Wednesday, November 28, 2012

Are Legos Academic?

Occasionally, I'll have a parent mention to me that their son is so advanced with Legos, putting things together that are super hard and advanced in age.  Others mention that their six year old daughter reads at a graduate school level, how smart she is.

They know I'm the one person on the planet who's actually interested in what they have to say and would enjoy a conversation on that topic.

What they are really saying, besides "my child is so smart and gifted", which is true, is "what is the standard for cognitive ability and are we meeting it as a parent/child team?"  That was one of the first things I had in mind when began my research project.  What is this standard?   The assumption I have at the beginning is that if there is a standard, there is no reason why my child can't meet it.  It's just that I'm in the dark on how other parents are fairing, and I don't want either of my sons to get to graduate school at Harvard and find out that they blew it because I didn't have them read Harry Potter twice by the end of third grade.

    Before we get to Lego's, here's the brief version of some standards:
  1. The reading standard is pretty easy - read a lot.   Read to your child at least 20 minutes a day, and have them read to you or on their own at least 20 minutes a day (30 by second grade, more after that).
  2. The math standard is also fairly easy.  Have them plod along 3 times a week with a workbook that is 2 grade levels ahead, and then spend one or 2 sessions a week on age appropriate computation (adding, subtracting, multiplication, etc.)  It helps if you have 3 years of graduate math training.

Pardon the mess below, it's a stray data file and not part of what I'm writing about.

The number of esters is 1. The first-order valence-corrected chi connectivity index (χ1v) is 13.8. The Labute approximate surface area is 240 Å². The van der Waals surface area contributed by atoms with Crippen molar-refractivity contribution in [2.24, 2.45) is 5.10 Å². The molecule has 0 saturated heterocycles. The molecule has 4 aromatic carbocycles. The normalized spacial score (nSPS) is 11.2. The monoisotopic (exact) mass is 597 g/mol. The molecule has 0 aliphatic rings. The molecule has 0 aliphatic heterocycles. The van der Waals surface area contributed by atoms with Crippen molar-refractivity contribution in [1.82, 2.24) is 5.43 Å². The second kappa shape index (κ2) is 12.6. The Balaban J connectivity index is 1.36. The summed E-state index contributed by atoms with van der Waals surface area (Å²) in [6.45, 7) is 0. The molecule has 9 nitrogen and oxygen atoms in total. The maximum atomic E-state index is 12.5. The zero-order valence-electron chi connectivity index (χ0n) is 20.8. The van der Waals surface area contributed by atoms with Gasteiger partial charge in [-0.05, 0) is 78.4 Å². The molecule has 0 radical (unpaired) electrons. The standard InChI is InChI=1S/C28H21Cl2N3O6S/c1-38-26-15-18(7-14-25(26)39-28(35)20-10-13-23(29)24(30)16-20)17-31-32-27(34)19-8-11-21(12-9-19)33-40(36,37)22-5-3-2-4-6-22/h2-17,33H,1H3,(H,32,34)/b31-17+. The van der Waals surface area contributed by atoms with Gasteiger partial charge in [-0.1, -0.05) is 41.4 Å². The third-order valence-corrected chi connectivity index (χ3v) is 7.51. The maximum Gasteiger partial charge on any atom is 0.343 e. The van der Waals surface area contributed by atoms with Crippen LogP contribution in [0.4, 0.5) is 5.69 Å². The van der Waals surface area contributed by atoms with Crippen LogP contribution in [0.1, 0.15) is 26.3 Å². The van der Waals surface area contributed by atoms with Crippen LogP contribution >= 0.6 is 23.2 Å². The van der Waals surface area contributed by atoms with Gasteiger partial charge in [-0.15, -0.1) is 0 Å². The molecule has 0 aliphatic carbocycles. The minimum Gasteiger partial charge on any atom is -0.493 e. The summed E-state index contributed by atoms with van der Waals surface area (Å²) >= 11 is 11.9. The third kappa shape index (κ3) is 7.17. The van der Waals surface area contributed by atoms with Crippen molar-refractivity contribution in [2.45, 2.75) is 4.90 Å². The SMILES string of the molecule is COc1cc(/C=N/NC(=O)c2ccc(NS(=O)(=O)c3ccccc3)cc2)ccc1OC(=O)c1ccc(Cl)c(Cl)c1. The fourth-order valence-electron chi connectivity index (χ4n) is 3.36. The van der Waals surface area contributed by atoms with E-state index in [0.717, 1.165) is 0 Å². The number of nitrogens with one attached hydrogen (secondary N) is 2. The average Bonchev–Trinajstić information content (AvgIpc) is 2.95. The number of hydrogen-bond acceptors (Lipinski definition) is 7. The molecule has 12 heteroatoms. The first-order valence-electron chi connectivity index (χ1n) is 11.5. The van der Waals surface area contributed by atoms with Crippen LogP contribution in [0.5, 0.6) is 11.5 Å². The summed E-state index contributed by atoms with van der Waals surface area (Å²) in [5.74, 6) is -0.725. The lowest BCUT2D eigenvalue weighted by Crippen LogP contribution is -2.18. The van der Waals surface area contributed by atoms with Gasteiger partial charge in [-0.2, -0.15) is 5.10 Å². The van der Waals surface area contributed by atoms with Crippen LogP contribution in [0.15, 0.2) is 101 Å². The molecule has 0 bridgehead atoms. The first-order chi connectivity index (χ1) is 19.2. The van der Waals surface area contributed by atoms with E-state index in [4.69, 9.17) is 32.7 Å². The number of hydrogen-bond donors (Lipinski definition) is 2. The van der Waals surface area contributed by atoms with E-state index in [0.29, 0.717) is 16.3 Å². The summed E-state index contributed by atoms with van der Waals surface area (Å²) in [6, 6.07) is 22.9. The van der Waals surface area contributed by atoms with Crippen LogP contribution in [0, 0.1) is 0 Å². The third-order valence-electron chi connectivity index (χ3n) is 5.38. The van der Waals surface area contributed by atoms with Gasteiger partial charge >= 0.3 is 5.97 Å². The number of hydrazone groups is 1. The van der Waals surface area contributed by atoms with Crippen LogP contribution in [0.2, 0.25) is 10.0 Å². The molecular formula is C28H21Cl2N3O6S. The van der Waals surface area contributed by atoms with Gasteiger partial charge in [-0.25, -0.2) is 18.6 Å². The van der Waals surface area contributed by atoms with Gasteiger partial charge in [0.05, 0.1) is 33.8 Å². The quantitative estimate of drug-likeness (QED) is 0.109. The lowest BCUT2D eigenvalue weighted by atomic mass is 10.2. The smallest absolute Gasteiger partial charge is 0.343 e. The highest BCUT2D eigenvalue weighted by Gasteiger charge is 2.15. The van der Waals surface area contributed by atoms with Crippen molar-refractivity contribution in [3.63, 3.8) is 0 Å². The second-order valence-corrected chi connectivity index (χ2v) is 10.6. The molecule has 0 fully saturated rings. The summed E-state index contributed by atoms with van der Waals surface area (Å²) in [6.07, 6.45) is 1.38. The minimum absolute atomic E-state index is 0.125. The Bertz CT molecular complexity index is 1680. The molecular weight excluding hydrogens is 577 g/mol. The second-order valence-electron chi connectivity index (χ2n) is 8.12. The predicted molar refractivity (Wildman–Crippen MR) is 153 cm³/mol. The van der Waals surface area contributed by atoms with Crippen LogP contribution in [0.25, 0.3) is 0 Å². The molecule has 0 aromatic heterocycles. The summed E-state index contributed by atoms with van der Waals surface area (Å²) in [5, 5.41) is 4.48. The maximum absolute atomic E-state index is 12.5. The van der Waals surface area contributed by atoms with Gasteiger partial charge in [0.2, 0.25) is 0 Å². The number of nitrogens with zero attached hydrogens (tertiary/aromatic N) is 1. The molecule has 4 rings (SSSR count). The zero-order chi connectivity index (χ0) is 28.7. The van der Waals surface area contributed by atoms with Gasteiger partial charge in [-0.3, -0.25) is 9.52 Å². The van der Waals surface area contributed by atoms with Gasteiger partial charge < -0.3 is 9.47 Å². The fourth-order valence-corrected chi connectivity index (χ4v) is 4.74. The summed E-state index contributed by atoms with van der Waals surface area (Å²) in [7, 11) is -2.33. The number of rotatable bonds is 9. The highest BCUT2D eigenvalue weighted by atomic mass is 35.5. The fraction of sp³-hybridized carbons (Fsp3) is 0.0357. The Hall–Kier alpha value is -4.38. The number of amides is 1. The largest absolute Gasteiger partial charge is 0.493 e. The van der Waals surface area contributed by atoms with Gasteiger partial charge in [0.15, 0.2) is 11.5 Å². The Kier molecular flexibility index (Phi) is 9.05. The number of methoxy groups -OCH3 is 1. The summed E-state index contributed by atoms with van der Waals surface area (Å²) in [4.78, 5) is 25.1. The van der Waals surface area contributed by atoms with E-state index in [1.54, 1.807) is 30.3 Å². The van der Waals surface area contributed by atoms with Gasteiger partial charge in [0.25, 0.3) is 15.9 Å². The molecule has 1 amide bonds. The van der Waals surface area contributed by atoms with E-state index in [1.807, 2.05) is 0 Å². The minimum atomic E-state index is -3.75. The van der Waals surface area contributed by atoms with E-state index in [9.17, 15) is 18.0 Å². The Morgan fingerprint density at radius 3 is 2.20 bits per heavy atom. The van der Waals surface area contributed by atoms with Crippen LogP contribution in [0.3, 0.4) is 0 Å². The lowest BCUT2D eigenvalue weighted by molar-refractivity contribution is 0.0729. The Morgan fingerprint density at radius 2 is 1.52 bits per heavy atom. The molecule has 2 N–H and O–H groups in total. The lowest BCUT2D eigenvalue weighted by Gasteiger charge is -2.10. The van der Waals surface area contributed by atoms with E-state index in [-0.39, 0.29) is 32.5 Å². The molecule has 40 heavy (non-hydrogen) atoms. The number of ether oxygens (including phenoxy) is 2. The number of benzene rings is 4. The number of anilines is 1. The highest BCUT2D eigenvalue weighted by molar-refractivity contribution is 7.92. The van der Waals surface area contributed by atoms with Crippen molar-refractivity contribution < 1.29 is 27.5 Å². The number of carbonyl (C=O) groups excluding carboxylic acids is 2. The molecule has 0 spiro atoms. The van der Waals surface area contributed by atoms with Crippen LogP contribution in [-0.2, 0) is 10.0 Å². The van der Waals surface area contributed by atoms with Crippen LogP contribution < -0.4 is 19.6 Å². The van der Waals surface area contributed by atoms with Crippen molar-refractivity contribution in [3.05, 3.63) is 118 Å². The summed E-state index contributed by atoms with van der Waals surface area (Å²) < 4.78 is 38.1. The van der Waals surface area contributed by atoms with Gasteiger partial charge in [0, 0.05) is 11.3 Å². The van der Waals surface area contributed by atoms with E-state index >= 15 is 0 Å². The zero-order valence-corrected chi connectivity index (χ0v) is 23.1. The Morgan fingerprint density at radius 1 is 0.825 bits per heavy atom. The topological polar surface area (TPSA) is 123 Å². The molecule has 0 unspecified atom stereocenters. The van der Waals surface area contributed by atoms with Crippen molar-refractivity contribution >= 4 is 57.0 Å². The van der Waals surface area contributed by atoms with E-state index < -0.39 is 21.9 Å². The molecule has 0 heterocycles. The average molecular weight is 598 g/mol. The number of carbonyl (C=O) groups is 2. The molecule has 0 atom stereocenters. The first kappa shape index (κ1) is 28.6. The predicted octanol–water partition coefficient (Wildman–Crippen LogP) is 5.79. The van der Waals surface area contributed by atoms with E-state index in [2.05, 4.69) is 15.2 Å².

3. The music standard is having the Mom be a music major at Northwestern and teach your son classic piano.  Since there are no music majors in this family, and I need to preserve my ranking in Competitive Parent Magazine's Top Competitive Parents, I'm having my son teach himself (I'm helping as needed) until he's in the 4th grade, after which we are going to do all instruments I can find used.  Think composer.  
Back to Legos.   I just sat down with my 4 year old for the last 3 days to build the Lego Knight's Castle.

The academic skills required by the average Lego set for a young child are pretty comprehensive.  Counting, reading direction (via pictures and numbers), short term memorization and differentiating (searching in piles for a list of parts) by shape, number, and shade of color, spatial orientation, fluid intelligence, problem solving, asking for help, focus and paying attention.  Legos directly develops my favorite academic skill of all - Executive Functioning - which in this case involves seeing a long multi-step project through to completion.

At very young ages, these are valuable skills to learn, and mentoring my little Lego builder is time well spent.   For a 4 year old, I expect lots of mistakes, snack breaks, breaks to spontaneously build something, and loss of interest.   When I joined in (searching, fixing), his concentration increased substantially.  Nothing special here, but lots of good brain practice.

At later ages, there's nothing wrong with this interest.  It tends to go hand-in-hand with science and math geekdom.  But you have to raise the bar if you want your child to actually be above average.

One parent I know finds second hand stores and has amassed hundreds of thousands of Legos in various colors, shapes and sizes.   I wasn't that clever and frugal, but just ordered tens of thousands from the Lego's US headquarters.  Regardless, we recycle old sets.

The next step is to go online and find the directions of sets you haven't bought, and try to put them together from parts you don't have.  For a 7 or 8 year old to put together any of these sets quickly and flawlessly doesn't automatically equate to the 99th percentile.  I need to see some innovation.

At age 8 and up, if you want to stay ahead, plan on programming Lego robots.


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